Since the first worldwide protests inspired by Peoples' Global Action (PGA)--including the mobilization against the November 1999 World Trade Organization meetings in Seattle--anti-corporate globalization activists have staged direct action protests against multilateral institutions in cities such as Prague, Barcelona, Genoa, and Cancun. Barcelona is a critical node, as Catalan activists have played key roles in the more radical PGA network and the broader World Social Forum process. In 2001 and 2002, the anthropologist Jeffrey S. Juris participated in the Barcelona-based Movement for Global Resistance, one of the most influential anti-corporate globalization networks in Europe. Combining ethnographic research and activist political engagement, Juris took part in hundreds of meetings, gatherings, protests, and online discussions. Those experiences form the basis of "Networking Futures," an innovative ethnography of transnational activist networking within the movements against corporate globalization.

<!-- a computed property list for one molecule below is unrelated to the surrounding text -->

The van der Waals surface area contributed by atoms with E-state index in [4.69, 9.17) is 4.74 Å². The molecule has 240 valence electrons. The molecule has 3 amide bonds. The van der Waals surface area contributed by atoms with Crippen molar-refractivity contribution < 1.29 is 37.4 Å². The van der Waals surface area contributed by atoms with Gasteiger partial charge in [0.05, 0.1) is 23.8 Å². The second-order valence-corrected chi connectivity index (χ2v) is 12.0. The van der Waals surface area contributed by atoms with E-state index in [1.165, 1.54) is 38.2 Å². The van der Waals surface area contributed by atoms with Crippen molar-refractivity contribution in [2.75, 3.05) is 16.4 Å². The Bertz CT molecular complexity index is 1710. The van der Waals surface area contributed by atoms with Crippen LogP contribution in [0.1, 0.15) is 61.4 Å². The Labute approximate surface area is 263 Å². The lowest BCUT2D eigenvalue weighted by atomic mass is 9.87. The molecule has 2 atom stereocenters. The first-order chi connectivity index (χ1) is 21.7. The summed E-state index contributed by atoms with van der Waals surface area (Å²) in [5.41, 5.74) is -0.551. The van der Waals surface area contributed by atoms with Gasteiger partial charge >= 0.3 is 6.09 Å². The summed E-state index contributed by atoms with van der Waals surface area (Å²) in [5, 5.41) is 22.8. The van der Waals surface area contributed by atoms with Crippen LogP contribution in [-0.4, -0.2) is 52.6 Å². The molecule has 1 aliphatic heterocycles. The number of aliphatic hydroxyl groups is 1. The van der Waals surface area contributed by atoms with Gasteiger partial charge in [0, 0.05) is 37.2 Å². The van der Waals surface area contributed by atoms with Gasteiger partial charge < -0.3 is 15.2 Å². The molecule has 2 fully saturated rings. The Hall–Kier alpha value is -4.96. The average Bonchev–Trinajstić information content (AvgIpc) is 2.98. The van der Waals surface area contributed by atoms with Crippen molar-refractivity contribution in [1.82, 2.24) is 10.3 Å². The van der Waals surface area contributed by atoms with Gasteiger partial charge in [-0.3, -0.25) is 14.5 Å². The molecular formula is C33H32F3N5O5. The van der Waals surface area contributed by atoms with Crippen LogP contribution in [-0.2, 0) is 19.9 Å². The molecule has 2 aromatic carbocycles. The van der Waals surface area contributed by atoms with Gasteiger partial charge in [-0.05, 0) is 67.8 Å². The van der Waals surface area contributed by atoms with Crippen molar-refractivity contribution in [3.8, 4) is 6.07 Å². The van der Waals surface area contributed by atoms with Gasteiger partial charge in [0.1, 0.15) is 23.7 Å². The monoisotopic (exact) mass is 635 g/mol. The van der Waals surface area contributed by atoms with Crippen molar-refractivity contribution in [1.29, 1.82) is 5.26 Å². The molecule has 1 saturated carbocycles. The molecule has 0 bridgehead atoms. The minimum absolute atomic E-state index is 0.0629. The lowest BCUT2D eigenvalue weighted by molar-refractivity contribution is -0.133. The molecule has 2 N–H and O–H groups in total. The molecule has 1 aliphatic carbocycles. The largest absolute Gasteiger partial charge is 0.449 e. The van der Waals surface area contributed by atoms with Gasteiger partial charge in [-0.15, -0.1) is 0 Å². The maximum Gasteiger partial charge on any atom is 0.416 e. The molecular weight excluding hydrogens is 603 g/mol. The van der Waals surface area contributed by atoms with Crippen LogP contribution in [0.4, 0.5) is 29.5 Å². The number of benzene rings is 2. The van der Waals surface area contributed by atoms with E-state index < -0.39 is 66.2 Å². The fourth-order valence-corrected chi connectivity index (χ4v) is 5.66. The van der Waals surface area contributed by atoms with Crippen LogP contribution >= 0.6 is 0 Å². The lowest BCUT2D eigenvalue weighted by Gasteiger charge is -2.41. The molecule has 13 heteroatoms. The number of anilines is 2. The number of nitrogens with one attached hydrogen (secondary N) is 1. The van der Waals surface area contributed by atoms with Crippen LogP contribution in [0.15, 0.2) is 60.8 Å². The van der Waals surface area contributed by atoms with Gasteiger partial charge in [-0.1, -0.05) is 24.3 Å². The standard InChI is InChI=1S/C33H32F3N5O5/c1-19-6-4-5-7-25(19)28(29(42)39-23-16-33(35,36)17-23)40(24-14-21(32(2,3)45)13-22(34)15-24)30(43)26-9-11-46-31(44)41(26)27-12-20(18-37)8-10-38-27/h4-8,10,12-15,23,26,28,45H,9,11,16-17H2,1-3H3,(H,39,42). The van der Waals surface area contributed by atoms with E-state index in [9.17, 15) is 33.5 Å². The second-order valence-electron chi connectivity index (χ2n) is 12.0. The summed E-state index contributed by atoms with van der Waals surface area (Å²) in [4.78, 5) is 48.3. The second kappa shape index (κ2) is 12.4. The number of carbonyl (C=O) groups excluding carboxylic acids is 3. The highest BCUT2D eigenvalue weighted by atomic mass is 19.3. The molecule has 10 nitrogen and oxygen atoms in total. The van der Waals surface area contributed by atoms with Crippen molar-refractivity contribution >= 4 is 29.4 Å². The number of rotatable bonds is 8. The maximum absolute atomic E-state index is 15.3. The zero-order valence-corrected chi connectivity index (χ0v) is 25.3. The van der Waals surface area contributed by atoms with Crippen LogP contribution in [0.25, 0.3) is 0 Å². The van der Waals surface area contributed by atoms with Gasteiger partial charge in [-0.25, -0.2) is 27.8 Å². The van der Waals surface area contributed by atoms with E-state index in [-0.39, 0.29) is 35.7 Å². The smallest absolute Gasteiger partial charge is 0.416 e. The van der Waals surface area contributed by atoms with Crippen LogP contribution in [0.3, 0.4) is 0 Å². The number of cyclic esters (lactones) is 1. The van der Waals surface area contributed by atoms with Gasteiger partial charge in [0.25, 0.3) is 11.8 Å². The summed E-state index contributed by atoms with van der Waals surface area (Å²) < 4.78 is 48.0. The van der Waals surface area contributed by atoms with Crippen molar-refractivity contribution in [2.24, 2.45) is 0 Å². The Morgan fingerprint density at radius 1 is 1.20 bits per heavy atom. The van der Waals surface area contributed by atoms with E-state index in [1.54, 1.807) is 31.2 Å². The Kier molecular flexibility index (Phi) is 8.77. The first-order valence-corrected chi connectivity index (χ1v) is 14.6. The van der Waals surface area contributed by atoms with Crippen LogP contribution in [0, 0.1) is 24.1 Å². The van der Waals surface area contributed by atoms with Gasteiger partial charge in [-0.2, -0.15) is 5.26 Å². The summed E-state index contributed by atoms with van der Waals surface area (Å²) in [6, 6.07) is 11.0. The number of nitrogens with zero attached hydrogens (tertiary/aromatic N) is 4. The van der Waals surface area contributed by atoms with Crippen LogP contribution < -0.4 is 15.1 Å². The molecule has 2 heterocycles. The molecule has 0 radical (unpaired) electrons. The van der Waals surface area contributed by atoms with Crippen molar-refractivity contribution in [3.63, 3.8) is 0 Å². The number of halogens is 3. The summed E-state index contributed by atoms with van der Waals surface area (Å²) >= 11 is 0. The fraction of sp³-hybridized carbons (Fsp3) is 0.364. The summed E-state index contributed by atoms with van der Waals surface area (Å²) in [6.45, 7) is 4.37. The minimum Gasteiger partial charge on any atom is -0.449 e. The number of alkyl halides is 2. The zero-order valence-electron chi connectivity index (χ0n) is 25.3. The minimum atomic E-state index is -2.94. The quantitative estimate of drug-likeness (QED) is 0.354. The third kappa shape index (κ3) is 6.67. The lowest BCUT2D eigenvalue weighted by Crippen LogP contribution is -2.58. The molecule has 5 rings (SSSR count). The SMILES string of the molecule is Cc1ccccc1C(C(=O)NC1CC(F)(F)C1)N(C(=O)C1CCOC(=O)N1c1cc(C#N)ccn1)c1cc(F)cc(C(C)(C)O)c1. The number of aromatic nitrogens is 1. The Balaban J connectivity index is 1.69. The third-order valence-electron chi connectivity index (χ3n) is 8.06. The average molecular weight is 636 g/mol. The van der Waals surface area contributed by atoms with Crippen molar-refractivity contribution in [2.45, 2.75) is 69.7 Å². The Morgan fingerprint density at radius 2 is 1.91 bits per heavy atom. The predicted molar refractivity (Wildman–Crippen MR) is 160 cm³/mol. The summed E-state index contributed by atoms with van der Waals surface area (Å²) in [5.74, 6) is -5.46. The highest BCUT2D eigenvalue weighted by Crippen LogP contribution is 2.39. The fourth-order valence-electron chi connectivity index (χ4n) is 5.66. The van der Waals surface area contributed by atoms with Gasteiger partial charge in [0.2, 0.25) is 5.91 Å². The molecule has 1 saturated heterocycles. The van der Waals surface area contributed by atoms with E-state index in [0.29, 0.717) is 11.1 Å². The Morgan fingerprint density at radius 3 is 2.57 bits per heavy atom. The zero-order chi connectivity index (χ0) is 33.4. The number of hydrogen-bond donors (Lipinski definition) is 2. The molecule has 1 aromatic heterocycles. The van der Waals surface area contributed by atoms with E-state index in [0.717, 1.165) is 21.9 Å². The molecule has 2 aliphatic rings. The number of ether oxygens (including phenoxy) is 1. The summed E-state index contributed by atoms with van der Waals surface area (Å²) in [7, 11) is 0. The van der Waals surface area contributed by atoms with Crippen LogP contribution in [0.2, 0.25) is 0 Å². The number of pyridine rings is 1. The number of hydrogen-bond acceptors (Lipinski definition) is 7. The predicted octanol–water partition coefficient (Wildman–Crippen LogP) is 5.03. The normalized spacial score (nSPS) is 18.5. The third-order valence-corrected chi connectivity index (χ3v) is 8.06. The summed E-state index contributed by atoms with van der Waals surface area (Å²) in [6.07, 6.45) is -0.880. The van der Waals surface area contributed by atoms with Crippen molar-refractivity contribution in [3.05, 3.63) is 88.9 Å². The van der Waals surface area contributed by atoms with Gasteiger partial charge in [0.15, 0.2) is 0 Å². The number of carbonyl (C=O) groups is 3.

In an account full of activist voices and on-the-ground detail, Juris provides a history of anti-corporate globalization movements, an examination of their connections to local dynamics in Barcelona, and an analysis of movement-related politics, organizational forms, and decision-making. Depicting spectacular direct action protests in Barcelona and other cities, he describes how far-flung activist networks are embodied and how networking politics are performed. He further explores how activists have used e-mail lists, Web pages, and free software to organize actions, share information, coordinate at a distance, and stage "electronic civil disobedience." Based on a powerful cultural logic, anti-corporate globalization networks have become models of and for emerging forms of radical, directly democratic politics. Activists are not only responding to growing poverty, inequality, and environmental devastation; they are also building social laboratories for the production of alternative values, discourses, and practices.